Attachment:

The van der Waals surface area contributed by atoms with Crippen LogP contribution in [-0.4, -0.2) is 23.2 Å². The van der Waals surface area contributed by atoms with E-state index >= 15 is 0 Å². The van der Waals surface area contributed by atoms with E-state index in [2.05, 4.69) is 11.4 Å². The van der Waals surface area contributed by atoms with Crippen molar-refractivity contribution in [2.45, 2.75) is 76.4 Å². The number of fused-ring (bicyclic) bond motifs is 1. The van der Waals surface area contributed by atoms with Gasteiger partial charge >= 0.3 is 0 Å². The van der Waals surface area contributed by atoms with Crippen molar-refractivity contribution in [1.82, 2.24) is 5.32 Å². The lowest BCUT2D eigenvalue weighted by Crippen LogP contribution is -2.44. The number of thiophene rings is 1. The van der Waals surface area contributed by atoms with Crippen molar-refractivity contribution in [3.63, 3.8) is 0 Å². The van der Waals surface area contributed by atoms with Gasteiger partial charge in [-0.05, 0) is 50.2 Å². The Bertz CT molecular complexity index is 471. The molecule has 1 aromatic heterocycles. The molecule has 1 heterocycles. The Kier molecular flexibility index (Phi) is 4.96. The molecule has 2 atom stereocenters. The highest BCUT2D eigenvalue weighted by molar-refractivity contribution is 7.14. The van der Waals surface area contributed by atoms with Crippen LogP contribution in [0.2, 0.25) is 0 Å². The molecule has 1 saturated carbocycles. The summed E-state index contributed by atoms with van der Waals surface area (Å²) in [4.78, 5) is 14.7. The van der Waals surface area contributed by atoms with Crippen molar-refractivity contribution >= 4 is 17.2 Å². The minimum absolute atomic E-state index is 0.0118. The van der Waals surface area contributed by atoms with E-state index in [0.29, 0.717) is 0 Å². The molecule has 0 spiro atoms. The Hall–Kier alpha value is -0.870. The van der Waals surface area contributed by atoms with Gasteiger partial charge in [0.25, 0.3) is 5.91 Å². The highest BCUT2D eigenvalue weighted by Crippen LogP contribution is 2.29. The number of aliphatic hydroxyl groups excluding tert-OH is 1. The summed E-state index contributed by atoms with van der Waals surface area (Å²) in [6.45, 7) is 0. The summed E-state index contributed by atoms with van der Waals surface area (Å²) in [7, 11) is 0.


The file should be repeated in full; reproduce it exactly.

The van der Waals surface area contributed by atoms with Crippen LogP contribution in [-0.4, -0.2) is 23.2 Å². The van der Waals surface area contributed by atoms with E-state index >= 15 is 0 Å². The van der Waals surface area contributed by atoms with E-state index in [2.05, 4.69) is 11.4 Å². The van der Waals surface area contributed by atoms with Crippen molar-refractivity contribution in [2.45, 2.75) is 76.4 Å². The number of fused-ring (bicyclic) bond motifs is 1. The van der Waals surface area contributed by atoms with Gasteiger partial charge >= 0.3 is 0 Å². The van der Waals surface area contributed by atoms with Crippen molar-refractivity contribution in [1.82, 2.24) is 5.32 Å². The lowest BCUT2D eigenvalue weighted by Crippen LogP contribution is -2.44. The number of thiophene rings is 1. The van der Waals surface area contributed by atoms with Crippen molar-refractivity contribution in [3.63, 3.8) is 0 Å². The van der Waals surface area contributed by atoms with Gasteiger partial charge in [-0.05, 0) is 50.2 Å². The Bertz CT molecular complexity index is 471. The molecule has 1 aromatic heterocycles. The molecule has 1 heterocycles. The Kier molecular flexibility index (Phi) is 4.96. The molecule has 2 atom stereocenters. The highest BCUT2D eigenvalue weighted by molar-refractivity contribution is 7.14. The van der Waals surface area contributed by atoms with Crippen LogP contribution in [0.2, 0.25) is 0 Å². The molecule has 1 saturated carbocycles. The summed E-state index contributed by atoms with van der Waals surface area (Å²) in [4.78, 5) is 14.7. The van der Waals surface area contributed by atoms with Crippen molar-refractivity contribution >= 4 is 17.2 Å². The minimum absolute atomic E-state index is 0.0118. The van der Waals surface area contributed by atoms with E-state index in [0.29, 0.717) is 0 Å². The molecule has 0 spiro atoms. The Hall–Kier alpha value is -0.870. The van der Waals surface area contributed by atoms with Gasteiger partial charge in [0.25, 0.3) is 5.91 Å². The highest BCUT2D eigenvalue weighted by Crippen LogP contribution is 2.29. The number of aliphatic hydroxyl groups excluding tert-OH is 1. The summed E-state index contributed by atoms with van der Waals surface area (Å²) in [6.45, 7) is 0. The summed E-state index contributed by atoms with van der Waals surface area (Å²) in [7, 11) is 0.